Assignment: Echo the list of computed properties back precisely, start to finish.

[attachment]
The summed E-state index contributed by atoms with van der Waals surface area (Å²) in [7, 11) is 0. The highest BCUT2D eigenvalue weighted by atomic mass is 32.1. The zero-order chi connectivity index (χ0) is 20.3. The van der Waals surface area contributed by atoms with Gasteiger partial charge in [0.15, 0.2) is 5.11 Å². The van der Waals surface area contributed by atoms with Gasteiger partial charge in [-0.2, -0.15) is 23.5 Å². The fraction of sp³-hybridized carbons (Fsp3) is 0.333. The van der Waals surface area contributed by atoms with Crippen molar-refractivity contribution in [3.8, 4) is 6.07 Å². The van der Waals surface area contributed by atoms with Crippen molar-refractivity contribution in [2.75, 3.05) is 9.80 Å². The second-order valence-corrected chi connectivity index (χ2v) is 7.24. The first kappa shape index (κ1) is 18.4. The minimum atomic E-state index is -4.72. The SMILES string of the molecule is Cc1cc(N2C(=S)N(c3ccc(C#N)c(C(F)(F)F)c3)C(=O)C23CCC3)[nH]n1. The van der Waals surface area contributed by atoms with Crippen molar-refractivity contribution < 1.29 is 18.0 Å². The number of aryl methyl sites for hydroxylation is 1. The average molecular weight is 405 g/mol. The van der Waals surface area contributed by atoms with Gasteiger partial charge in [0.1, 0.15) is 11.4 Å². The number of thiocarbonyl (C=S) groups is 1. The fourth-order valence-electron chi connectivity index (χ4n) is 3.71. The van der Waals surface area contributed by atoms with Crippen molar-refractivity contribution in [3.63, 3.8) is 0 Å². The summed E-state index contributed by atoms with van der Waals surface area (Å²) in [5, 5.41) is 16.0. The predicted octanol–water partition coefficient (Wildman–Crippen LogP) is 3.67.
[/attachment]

The summed E-state index contributed by atoms with van der Waals surface area (Å²) in [7, 11) is 0. The highest BCUT2D eigenvalue weighted by atomic mass is 32.1. The zero-order chi connectivity index (χ0) is 20.3. The van der Waals surface area contributed by atoms with Gasteiger partial charge in [0.15, 0.2) is 5.11 Å². The van der Waals surface area contributed by atoms with Gasteiger partial charge in [-0.2, -0.15) is 23.5 Å². The fraction of sp³-hybridized carbons (Fsp3) is 0.333. The van der Waals surface area contributed by atoms with Crippen molar-refractivity contribution in [3.8, 4) is 6.07 Å². The van der Waals surface area contributed by atoms with Crippen molar-refractivity contribution in [2.75, 3.05) is 9.80 Å². The second-order valence-corrected chi connectivity index (χ2v) is 7.24. The first kappa shape index (κ1) is 18.4. The minimum atomic E-state index is -4.72. The SMILES string of the molecule is Cc1cc(N2C(=S)N(c3ccc(C#N)c(C(F)(F)F)c3)C(=O)C23CCC3)[nH]n1. The van der Waals surface area contributed by atoms with Crippen molar-refractivity contribution < 1.29 is 18.0 Å². The number of aryl methyl sites for hydroxylation is 1. The average molecular weight is 405 g/mol. The van der Waals surface area contributed by atoms with Gasteiger partial charge in [0.1, 0.15) is 11.4 Å². The number of thiocarbonyl (C=S) groups is 1. The fourth-order valence-electron chi connectivity index (χ4n) is 3.71. The van der Waals surface area contributed by atoms with Crippen molar-refractivity contribution in [3.63, 3.8) is 0 Å². The summed E-state index contributed by atoms with van der Waals surface area (Å²) in [5, 5.41) is 16.0. The predicted octanol–water partition coefficient (Wildman–Crippen LogP) is 3.67.